Responding to sounds is useful because the primary orienting response directs visual attention towards sources of sound, which are often things that are also moving and/or contain useful visual information. This helps my child gather information about the world and coordinate sight and hearing together.

In addition, tracking this has the side benefit that if my child happens to be deaf, I’m more likely to spot it early on. Early diagnosis of congenital deafness can make a big difference to language outcomes - in my case, while I intend to sign to my child either way, a diagnosis of hearing impairment will mean that improving my signing proficiency moves to top priority, as well as getting my child access to help from others.

However, this is one item that my child has already started showing progress with prenatally, so I doubt they’re deaf. I've been able to feel movement for a little over a month now, and in the past week (slightly less than 18 weeks gestation), I've noticed that a noise source (such as my phone playing Time Team) placed against my pregnant belly can be an impetus for a flurry of movement. Still, I won't mark this as mastered until I'm able to observe a clear, consistent response, which isn’t very feasible with the sounds and their movements muffled by my belly.

Calming or smiling in response to a human voice is a sign that my child is paying attention to speech, a necessary prerequisite to learning to understand speech. In addition, smiling at people is likely to get them positive attention, which presents an early opportunity for them to learn that their actions can affect other people’s behavior.

Recognizing a primary caregiver’s voice (in my child’s case, my voice or the voices of their grandma, grandpa and possibly their uncle, depending on how much he chooses to involve himself) and smiling at a familiar person means that my child is starting to know which people can be trusted to take care of them. Since they’re completely dependent on us at first, this knowledge can provide them a sense of safety in our presence, as well as encouraging them to seek us out preferentially when they need help with something.

Communicating pleasure through cooing and needs through cries means being able to tell us what they want and don’t want, what feels good or bad to them. It means that they can let us know to do things they enjoy and help them avoid or stop things that make them unhappy. Again, this is especially important given how dependent they are on us to look after them. Me identifying those distinct cues explicitly also means that I might be able to translate my child’s communication to other people, such as babysitters if we have reason to hire any.

My plans for encouraging the development of these skills include:

  • playing with a rattle or other noisy toy to elicit an orienting response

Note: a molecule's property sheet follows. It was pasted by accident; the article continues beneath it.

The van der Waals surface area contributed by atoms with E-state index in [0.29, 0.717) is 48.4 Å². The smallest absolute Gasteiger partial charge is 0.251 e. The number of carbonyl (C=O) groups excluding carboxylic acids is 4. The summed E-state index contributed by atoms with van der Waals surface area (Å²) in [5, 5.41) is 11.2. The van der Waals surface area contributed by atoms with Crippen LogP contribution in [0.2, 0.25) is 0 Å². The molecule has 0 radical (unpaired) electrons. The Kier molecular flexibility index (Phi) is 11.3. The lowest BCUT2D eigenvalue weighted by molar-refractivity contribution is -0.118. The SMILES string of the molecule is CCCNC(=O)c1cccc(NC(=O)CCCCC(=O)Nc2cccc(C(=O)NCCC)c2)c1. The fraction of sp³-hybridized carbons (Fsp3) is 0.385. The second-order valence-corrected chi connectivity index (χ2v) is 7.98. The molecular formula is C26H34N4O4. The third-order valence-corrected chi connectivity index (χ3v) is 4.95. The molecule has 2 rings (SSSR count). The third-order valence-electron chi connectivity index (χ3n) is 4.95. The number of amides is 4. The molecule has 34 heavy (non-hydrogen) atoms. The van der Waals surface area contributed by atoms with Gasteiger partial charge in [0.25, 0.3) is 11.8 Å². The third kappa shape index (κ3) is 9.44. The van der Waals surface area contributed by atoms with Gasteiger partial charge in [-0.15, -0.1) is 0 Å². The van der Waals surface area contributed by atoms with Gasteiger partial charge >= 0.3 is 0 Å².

• narrating activities my child is involved in so my child gets to listen to speech a lot

  • going for walks with them because I tend to talk to myself on walks and could readily transfer that to talking to my child

  • playing simple anticipation games where I announce that I’m about to do something fun and then do it or recite a predictable rhyme with associated fun actions

  • playing music or singing for them to see if they enjoy it

  • responding as contingently and sympathetically as I can to my child’s attempts at communication so they can tell communication works (eg feeding on demand, giving them attention when they ask and backing off if they give me overload cues, soothing when they are upset and mirroring happiness when they’re happy, etc)

  • playing peek-a-boo to give them repeated opportunities to experience mini-separation and reunion in a fun way

Physical Education

A newborn is pretty helpless, physically, but hopefully my child won’t stay that way. At this age, increasing physical strength and coordination is a major priority

These goals are also drawn from the Montessori Scope and Sequence, and split into Equilibrium and Hand Control categories.


  • Lifts head while being held. (MD.E.1)

  • Raises head while lying on stomach. (MD.E.2)

  • Masters control of the head. (MD.E.3)

  • Supports upper body with arms while lying on stomach. (MD.E.4)

  • Stretches out and kicks legs. (MD.E.5)

  • Pushes down with legs when held above a hard surface. (MD.E.6)

The goals related to head control and pushing up with arms will benefit my child immediately by enabling them to move their head out of uncomfortable positions and look around at their surroundings more easily. The leg movement goals are less immediately beneficial, but represent prerequisite skills without which my child would be unlikely to be able to walk. While walking (or indeed head control) isn’t strictly essential for a good life, it’s a pretty important skill that would make my child have a much easier time in everyday life.